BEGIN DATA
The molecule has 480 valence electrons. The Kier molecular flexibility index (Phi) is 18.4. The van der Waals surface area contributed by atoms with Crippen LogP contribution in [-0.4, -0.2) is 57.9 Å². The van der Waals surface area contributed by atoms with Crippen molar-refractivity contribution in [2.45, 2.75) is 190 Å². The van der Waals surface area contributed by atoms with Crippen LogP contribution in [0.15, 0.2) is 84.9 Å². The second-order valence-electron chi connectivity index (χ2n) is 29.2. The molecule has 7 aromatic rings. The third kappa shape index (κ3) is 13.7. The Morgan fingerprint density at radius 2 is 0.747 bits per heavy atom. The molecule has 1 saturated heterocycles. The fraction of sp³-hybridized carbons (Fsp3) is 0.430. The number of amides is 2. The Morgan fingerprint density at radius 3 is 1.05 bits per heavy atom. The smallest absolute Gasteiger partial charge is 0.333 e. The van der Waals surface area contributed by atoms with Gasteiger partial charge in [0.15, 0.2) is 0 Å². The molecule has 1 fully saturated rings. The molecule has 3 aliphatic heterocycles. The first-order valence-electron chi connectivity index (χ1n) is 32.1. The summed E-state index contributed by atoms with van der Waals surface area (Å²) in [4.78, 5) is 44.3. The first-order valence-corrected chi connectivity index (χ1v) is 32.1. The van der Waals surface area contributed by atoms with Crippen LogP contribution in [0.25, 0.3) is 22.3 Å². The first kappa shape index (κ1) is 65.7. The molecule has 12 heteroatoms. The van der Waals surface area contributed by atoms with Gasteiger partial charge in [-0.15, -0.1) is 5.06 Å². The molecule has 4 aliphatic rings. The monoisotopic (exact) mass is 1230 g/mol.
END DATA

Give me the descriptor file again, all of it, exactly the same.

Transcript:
The molecule has 480 valence electrons. The Kier molecular flexibility index (Phi) is 18.4. The van der Waals surface area contributed by atoms with Crippen LogP contribution in [-0.4, -0.2) is 57.9 Å². The van der Waals surface area contributed by atoms with Crippen molar-refractivity contribution in [2.45, 2.75) is 190 Å². The van der Waals surface area contributed by atoms with Crippen LogP contribution in [0.15, 0.2) is 84.9 Å². The second-order valence-electron chi connectivity index (χ2n) is 29.2. The molecule has 7 aromatic rings. The third kappa shape index (κ3) is 13.7. The Morgan fingerprint density at radius 2 is 0.747 bits per heavy atom. The molecule has 1 saturated heterocycles. The fraction of sp³-hybridized carbons (Fsp3) is 0.430. The number of amides is 2. The Morgan fingerprint density at radius 3 is 1.05 bits per heavy atom. The smallest absolute Gasteiger partial charge is 0.333 e. The van der Waals surface area contributed by atoms with Gasteiger partial charge in [0.15, 0.2) is 0 Å². The molecule has 1 fully saturated rings. The molecule has 3 aliphatic heterocycles. The first-order valence-electron chi connectivity index (χ1n) is 32.1. The summed E-state index contributed by atoms with van der Waals surface area (Å²) in [4.78, 5) is 44.3. The first-order valence-corrected chi connectivity index (χ1v) is 32.1. The van der Waals surface area contributed by atoms with Crippen LogP contribution in [0.25, 0.3) is 22.3 Å². The first kappa shape index (κ1) is 65.7. The molecule has 12 heteroatoms. The van der Waals surface area contributed by atoms with Gasteiger partial charge in [-0.15, -0.1) is 5.06 Å². The molecule has 4 aliphatic rings. The monoisotopic (exact) mass is 1230 g/mol.